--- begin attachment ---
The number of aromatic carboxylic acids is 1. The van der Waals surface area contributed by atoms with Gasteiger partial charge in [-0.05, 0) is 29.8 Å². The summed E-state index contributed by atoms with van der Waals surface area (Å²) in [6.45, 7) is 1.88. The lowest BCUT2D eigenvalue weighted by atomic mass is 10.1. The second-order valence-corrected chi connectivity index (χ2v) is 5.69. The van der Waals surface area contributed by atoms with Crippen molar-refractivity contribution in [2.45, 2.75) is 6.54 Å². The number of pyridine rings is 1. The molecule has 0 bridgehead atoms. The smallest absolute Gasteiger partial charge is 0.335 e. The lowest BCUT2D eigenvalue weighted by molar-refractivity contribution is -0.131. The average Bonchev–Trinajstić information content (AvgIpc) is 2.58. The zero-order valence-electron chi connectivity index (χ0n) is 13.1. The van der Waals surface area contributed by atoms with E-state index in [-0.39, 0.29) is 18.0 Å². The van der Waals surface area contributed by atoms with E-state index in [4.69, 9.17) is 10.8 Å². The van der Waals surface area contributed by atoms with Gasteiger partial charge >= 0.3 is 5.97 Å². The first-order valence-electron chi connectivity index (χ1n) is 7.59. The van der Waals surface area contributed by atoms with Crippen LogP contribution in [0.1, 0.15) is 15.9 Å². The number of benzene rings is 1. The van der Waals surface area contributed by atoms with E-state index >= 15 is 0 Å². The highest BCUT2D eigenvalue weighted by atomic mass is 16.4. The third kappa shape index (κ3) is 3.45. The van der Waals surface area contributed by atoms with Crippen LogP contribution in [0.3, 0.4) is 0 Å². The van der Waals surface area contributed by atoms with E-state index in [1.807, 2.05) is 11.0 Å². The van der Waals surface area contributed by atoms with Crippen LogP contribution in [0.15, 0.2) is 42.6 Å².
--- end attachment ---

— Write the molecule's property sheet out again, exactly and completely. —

The number of aromatic carboxylic acids is 1. The van der Waals surface area contributed by atoms with Gasteiger partial charge in [-0.05, 0) is 29.8 Å². The summed E-state index contributed by atoms with van der Waals surface area (Å²) in [6.45, 7) is 1.88. The lowest BCUT2D eigenvalue weighted by atomic mass is 10.1. The second-order valence-corrected chi connectivity index (χ2v) is 5.69. The van der Waals surface area contributed by atoms with Crippen molar-refractivity contribution in [2.45, 2.75) is 6.54 Å². The number of pyridine rings is 1. The molecule has 0 bridgehead atoms. The smallest absolute Gasteiger partial charge is 0.335 e. The lowest BCUT2D eigenvalue weighted by molar-refractivity contribution is -0.131. The average Bonchev–Trinajstić information content (AvgIpc) is 2.58. The zero-order valence-electron chi connectivity index (χ0n) is 13.1. The van der Waals surface area contributed by atoms with E-state index in [-0.39, 0.29) is 18.0 Å². The van der Waals surface area contributed by atoms with E-state index in [4.69, 9.17) is 10.8 Å². The van der Waals surface area contributed by atoms with Gasteiger partial charge >= 0.3 is 5.97 Å². The first-order valence-electron chi connectivity index (χ1n) is 7.59. The van der Waals surface area contributed by atoms with Crippen LogP contribution in [0.1, 0.15) is 15.9 Å². The number of benzene rings is 1. The van der Waals surface area contributed by atoms with E-state index >= 15 is 0 Å². The highest BCUT2D eigenvalue weighted by atomic mass is 16.4. The third kappa shape index (κ3) is 3.45. The van der Waals surface area contributed by atoms with Crippen LogP contribution in [0.3, 0.4) is 0 Å². The van der Waals surface area contributed by atoms with E-state index in [1.807, 2.05) is 11.0 Å². The van der Waals surface area contributed by atoms with Crippen LogP contribution in [0.15, 0.2) is 42.6 Å².